Along with its rural location and low population density, however, the Toledo District has a fair amount of problems. Poverty rates in the district have historically hovered around 70%-75%, unemployment is usually over 20%, and jobs are always scarce. Additionally, there is a sense articulated by many of my research participants that the district is neglected in many ways by the State. Indeed, my research of the health system has revealed this perception to be a fair characterization.

The State has a National Health Insurance (NHI) program under which citizens typically make a small co-payment for most health services provided through the state-run clinics and hospitals. In the Toledo District, the co-pay has been waived, so that health services can be obtained for free. Despite this kind gesture from the State, there remain limitations to the services people have access to. In the understaffed clinics and hospital, there are only general practitioners available, and more serious health issues and emergencies require patients be transferred to a larger regional hospital that is about 3 hours away by vehicle.

The Coming Backlash against Social Networking

Has social networking turned communication into one big shouting match?
Image courtesy of
Views from the ANThill
by douglas reeser on January 10, 2013.
My gig as a teaching assistant throughout my years as a graduate student was great. The position came with a tuition waiver as well a small paycheck, and while it didn't keep me out of student debt, it kept some change in my pocket. The position also gave me a lot of insight about the class room environment, and especially into how I want my classes to function. And while there's nothing like teaching your own class to really learn what works best, I have borrowed bits and pieces from a number of different professors that I assisted over the years. One thing that I picked up that I use every semester is a short questionnaire that I give to my students on the first day of class. I ask the students to tell me a little bit about themselves with questions about their major, where they grew up, and travel experience. I ask about things they enjoy, like hobbies, favorite films and books - it always surprises me how many students admit that they don't read! This semester, I added a question about their use of social networking.

The responses to this new question about social networking surprised me. I had expected near-universal use of some platform, most likely Facebook, followed by a number of other slightly less popular platforms. I was correct in one way, as 64% of my students reported that they use Facebook, by far the most popular in this class. After that, there was a steep drop-off in reported user rates. Instagram was the next most popular (and is actually owned by Facebook), but with just 24% of students reporting use, followed by Tumbler (16%), and Twitter (12%). After that, other social networking sites were only mentioned once.

First Friday Picture Show: Thorns & Sand: Exploring Southern Puerto Rico

~ Thorns & Sand 16 ~
photograph by Federico Cintrón Moscoso
Recycled Minds Picture Show
by Federico Cintrón Moscoso on January 4, 2013
Our first Picture show of 2013 presents an amazing set of photos from the beautiful island of Puerto Rico. OJOxOJO (Eye for an Eye) is a visual project developed by anthropologist Federico Cintrón-Moscoso. It represents the conversation that occurs when the audience's and the photographer's point of view meet over the photograph. In this collection the author invites you to explore the particular thorny and dry environment of southern Puerto Rico, one of the most ecologically diverse areas in the planet. In particular, these pictures where taken around Guanica's Dry Forest and Caja de Muertos (Dead People's Coffin).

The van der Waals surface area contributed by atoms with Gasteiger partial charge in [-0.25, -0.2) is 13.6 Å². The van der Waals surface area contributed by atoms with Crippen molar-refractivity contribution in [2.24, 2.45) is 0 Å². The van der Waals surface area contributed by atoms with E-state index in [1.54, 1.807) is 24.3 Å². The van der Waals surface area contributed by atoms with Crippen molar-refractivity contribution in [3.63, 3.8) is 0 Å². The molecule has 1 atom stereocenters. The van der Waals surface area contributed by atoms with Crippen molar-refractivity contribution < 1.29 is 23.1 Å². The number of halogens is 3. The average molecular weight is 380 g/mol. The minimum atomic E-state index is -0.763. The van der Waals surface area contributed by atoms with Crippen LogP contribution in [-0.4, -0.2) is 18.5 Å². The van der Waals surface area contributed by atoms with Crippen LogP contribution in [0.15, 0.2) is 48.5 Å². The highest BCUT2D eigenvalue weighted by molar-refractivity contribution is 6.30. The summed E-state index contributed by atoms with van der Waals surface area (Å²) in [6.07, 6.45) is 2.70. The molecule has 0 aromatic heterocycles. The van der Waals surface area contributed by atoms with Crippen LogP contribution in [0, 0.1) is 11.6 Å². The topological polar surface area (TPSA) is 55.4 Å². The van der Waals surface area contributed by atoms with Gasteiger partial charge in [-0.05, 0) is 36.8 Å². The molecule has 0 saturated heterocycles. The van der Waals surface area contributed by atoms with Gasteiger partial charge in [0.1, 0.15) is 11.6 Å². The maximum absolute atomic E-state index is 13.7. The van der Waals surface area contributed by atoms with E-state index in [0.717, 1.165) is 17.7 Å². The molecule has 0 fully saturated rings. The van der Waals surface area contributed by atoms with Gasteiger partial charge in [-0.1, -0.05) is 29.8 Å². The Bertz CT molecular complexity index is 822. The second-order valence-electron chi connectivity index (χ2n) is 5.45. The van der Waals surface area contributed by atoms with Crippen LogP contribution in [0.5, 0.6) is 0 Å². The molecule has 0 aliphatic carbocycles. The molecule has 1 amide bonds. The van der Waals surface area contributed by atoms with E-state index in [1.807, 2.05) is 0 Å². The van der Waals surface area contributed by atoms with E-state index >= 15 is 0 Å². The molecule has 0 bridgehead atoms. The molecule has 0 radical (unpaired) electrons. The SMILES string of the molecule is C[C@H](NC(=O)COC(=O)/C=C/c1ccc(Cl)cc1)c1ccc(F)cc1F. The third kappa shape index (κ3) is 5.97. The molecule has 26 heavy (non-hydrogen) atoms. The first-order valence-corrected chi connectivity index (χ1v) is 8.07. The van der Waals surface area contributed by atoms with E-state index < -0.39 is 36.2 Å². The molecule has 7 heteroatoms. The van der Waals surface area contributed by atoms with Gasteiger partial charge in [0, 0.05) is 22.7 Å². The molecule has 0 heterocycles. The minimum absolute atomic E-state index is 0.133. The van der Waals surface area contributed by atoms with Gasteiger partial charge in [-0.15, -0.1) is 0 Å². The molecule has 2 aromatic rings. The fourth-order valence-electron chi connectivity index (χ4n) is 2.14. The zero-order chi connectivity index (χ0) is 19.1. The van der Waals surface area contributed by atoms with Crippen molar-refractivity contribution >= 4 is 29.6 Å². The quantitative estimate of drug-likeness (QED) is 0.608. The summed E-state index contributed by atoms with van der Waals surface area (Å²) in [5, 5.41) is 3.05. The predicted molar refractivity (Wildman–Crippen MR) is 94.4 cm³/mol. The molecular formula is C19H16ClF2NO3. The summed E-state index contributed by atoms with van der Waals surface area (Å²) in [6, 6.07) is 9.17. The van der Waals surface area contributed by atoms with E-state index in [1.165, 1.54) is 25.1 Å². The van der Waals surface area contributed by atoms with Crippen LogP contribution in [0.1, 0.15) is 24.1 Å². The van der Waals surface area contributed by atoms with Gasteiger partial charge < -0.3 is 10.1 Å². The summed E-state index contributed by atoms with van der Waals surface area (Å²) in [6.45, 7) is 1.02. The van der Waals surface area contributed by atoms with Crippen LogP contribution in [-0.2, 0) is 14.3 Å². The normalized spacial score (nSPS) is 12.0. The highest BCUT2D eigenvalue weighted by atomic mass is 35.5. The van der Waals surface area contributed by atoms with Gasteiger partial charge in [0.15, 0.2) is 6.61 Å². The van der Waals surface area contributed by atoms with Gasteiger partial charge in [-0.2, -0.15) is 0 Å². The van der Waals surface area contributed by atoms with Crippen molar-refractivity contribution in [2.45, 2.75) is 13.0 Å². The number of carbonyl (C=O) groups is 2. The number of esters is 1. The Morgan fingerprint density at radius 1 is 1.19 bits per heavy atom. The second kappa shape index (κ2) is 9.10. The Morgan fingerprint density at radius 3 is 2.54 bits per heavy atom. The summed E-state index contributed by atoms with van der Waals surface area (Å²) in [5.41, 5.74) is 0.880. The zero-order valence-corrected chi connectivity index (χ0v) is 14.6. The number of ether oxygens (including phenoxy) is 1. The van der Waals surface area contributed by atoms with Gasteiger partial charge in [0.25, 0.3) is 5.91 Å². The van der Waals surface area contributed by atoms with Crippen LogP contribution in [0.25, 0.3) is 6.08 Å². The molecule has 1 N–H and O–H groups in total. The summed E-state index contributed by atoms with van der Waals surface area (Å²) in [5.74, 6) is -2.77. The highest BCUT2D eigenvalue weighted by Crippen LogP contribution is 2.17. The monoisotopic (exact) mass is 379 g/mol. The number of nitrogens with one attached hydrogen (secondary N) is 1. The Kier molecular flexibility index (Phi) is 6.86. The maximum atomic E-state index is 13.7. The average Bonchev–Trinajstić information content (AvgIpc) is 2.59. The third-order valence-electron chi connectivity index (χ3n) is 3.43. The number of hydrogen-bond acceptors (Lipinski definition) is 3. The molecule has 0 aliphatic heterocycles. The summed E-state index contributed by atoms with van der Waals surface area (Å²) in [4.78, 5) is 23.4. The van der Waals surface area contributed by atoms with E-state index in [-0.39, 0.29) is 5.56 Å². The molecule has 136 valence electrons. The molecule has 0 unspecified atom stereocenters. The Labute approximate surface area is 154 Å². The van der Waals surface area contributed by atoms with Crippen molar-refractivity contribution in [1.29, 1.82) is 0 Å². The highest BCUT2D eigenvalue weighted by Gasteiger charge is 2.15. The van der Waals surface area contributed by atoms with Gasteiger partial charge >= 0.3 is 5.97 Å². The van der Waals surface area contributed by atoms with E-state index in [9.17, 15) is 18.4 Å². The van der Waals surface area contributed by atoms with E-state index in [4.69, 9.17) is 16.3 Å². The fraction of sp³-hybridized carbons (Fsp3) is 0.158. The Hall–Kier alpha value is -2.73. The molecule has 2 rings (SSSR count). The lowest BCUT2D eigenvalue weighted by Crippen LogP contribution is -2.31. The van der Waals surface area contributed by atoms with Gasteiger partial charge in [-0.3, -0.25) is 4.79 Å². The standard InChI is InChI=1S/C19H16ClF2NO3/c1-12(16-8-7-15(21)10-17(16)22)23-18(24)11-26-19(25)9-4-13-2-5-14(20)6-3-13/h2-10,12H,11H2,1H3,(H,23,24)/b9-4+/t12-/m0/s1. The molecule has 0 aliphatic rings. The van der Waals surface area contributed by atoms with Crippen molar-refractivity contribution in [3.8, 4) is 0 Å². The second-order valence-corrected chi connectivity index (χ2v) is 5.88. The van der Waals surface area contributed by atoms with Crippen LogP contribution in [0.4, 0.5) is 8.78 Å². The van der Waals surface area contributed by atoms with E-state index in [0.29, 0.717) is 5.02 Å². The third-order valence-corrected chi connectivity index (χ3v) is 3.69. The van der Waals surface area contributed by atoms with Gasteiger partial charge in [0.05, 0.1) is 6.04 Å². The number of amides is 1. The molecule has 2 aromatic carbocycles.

You can see more of Federico's projects and ideas at Cultura de Papel

~ Thorn & Sand 6 ~
photograph by Federico Cintrón Moscoso
Check out the rest of the show....

Awakening to a New Era: Occupy, Idle No More and the Zapatistas

Zapatistas march in southern Mexico in late December, 2012
Photo courtesy of
by douglas reeser on January 2, 2012
Change is inevitable. It is a constant that we can all be sure of. Many people thought - or were hoping - that the change accompanied with the turning of the calendar from 2012 would be drastic, catastrophic even. And while there were no collapsing cities, burning bridges, or major environmental events, change is afoot. It's a matter of where your attention is focused, and if you train your eyes on the people, you will quickly see that the awakening and transformation of humanity is alive and growing. As evidence, take a look at three popular movements that have begun to find a firmer footing with the shifting calendar: Occupy, the Zapatistas, and Idle No More.

By now, most readers are familiar with the Occupy Movement that  began with protests in Zuccotti Park in Manhattan that quickly spread to cities across the U.S. and around the globe. Occupy caused a ruckus at first, but it was characterized as unfocused and disorganized in the popular press, and appeared to lose some steam. It turned out to simply be a pause, as first, a coalition of Occupy groups began the Strike Debt campaign through which they are buying up debt and abolishing it. Then, in the aftermath of Hurricane Sandy, Occupy became one of the most effective aid organizations in New York City and surrounding areas. The new year is witness to a renewal and transformation within Occupy, from simply a group of protestors, to a group of protestors that are also fulfilling basic human needs.